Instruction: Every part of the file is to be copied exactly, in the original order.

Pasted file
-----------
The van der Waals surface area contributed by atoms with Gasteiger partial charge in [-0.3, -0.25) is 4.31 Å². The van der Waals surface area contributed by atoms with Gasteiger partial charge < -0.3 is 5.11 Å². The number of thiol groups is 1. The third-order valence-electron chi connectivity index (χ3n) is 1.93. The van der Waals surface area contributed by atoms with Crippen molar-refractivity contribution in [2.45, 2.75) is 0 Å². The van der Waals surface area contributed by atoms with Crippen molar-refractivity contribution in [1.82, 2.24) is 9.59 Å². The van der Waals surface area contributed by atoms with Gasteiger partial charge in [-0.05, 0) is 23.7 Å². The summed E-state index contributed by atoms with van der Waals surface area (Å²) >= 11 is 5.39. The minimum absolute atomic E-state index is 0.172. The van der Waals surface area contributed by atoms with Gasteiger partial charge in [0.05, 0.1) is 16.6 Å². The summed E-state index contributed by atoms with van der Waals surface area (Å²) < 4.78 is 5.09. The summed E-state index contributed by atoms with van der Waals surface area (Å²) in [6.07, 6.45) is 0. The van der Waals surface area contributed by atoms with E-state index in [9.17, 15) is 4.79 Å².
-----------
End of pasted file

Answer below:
The van der Waals surface area contributed by atoms with Gasteiger partial charge in [-0.3, -0.25) is 4.31 Å². The van der Waals surface area contributed by atoms with Gasteiger partial charge < -0.3 is 5.11 Å². The number of thiol groups is 1. The third-order valence-electron chi connectivity index (χ3n) is 1.93. The van der Waals surface area contributed by atoms with Crippen molar-refractivity contribution in [2.45, 2.75) is 0 Å². The van der Waals surface area contributed by atoms with Crippen molar-refractivity contribution in [1.82, 2.24) is 9.59 Å². The van der Waals surface area contributed by atoms with Gasteiger partial charge in [-0.05, 0) is 23.7 Å². The summed E-state index contributed by atoms with van der Waals surface area (Å²) >= 11 is 5.39. The minimum absolute atomic E-state index is 0.172. The van der Waals surface area contributed by atoms with Gasteiger partial charge in [0.05, 0.1) is 16.6 Å². The summed E-state index contributed by atoms with van der Waals surface area (Å²) < 4.78 is 5.09. The summed E-state index contributed by atoms with van der Waals surface area (Å²) in [6.07, 6.45) is 0. The van der Waals surface area contributed by atoms with E-state index in [9.17, 15) is 4.79 Å².